People appear to be more interested in the backstage drama at “The Ellen DeGeneres Show” than the show itself.

Ratings for the daytime program — which is facing ongoing allegations of a “toxic” workplace culture — slipped to a series low last month, snagging a 1.0 Live + Same Day household rating for the week ending July 26, according to The Wrap, which noted that it’s a 9% drop from the previous week and a steep -29% fall from the same period in summer 2019. However, it’s worth noting that other talk shows currently in summer reruns have also faced declines, including “Dr. Oz,” which dropped 22%, and “The Real” and “The Doctors,” which are both down 20%.

Since its premiere in 2013, the chat-fest has evolved into a cheery showcase for A-list guests, heartwarming stories, prizes for audience members and goofy dance moves by the host. But in recent months, DeGeneres, 62, has faced a public downfall with allegations about behind-the-scenes impropriety that contrast with her sweet on-camera demeanor and encouraging words to “be kind.”

On July 31 it was reported that the host was thinking of abandoning her star-studded enterprise, which has taped at the Warner Bros. Studios in Burbank and premiered on Sept. 8, 2003.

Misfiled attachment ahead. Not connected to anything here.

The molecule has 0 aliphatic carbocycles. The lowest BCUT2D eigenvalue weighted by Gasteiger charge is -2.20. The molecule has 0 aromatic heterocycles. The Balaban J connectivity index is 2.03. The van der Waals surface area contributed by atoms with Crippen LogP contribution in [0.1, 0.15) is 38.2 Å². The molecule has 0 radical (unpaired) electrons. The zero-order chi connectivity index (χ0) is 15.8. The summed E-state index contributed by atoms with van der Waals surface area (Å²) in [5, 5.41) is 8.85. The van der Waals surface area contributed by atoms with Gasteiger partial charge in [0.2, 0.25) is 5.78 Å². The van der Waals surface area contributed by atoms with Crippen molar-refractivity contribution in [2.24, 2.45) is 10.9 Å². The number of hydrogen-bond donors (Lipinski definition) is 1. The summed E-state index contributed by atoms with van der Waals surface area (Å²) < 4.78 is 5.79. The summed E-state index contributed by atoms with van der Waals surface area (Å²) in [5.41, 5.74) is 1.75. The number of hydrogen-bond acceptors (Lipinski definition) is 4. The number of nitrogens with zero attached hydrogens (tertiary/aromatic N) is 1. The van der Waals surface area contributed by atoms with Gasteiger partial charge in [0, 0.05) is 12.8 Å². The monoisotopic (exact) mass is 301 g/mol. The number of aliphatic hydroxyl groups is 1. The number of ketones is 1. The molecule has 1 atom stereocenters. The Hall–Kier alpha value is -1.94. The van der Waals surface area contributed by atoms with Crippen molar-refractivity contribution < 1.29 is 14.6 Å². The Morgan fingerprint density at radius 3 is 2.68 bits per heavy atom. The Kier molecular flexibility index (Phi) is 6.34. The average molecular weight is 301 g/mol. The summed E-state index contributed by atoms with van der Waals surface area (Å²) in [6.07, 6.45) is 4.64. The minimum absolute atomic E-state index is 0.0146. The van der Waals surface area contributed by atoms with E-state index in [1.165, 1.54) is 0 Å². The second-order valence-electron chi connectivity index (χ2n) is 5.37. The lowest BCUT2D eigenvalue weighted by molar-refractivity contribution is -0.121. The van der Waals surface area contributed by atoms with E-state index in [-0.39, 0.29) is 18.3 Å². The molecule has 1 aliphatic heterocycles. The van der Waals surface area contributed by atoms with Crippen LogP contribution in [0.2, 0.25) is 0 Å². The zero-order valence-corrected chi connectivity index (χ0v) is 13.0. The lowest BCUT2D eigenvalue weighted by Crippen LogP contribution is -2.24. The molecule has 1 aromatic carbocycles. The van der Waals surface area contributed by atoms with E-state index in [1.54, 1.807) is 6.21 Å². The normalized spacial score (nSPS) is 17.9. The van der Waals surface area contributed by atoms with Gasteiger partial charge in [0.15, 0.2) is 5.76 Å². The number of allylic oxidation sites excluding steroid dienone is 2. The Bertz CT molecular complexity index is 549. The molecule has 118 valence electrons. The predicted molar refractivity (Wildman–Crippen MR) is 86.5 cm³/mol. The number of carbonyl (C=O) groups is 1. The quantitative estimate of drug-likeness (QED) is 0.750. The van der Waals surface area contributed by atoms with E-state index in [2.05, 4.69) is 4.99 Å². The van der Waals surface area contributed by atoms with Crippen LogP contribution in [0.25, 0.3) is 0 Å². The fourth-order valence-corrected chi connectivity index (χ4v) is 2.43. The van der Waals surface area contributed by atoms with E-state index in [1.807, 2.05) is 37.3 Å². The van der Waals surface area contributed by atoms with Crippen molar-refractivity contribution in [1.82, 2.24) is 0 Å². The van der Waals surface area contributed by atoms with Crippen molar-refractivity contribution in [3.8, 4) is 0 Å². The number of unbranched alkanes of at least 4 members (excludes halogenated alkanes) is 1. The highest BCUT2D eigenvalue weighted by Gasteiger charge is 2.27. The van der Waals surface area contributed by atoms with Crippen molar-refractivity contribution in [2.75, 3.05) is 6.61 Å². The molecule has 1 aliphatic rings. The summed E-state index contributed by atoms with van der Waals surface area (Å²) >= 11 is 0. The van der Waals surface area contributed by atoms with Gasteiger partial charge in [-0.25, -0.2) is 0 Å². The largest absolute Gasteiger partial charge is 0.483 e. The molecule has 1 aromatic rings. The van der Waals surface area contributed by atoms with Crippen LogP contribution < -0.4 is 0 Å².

“She feels she can’t go on and the only way to recover her personal brand from this is to shut down the show,” an anonymous insider told DailyMail.com.

But the show’s staff reportedly returned to work remotely on Monday.

In early July, speculation fired up that the show itself could be canceled, and since then rumors even surfaced that late-night host James Corden might be in line to take over her show.

However, despite the brewing storm, an insider told The Post that “Ellen isn’t quitting” her talk show and added, “James Corden has never once been spoken to or considered as a replacement for anything.”

Representatives for DeGeneres and the show have not responded to The Post’s request for comment about the show’s demise or the claims about workplace issues. But when previously asked about cancellation rumors by The Post last month, DeGeneres’ production company representatives said, “Telepictures can confirm it’s untrue.”

Late last month, dozens of staffers accused top executives of sexual misconduct, harassment and assault against underlings, with some specifically calling out head writer and executive producer Kevin Leman for his behavior.

On July 30, DeGeneres responded to criticisms in a staff memo to staff, saying she was “sorry” and that unspecified changes would take place. However, another of the show’s executive producers, longtime staffer Ed Glavin, was reportedly being shown the door.

“As we’ve grown exponentially, I’ve not been able to stay on top of everything and relied on others to do their jobs as they knew I’d want them done. Clearly some didn’t,” she said. “That will now change and I’m committed to ensuring this does not happen again.”

That came on the heels of reports that WarnerMedia and an independent firm would be interviewing current and former employees about allegations.

Meanwhile, stars — including her wife, Portia de Rossi — have been lining up either in support of or against her.

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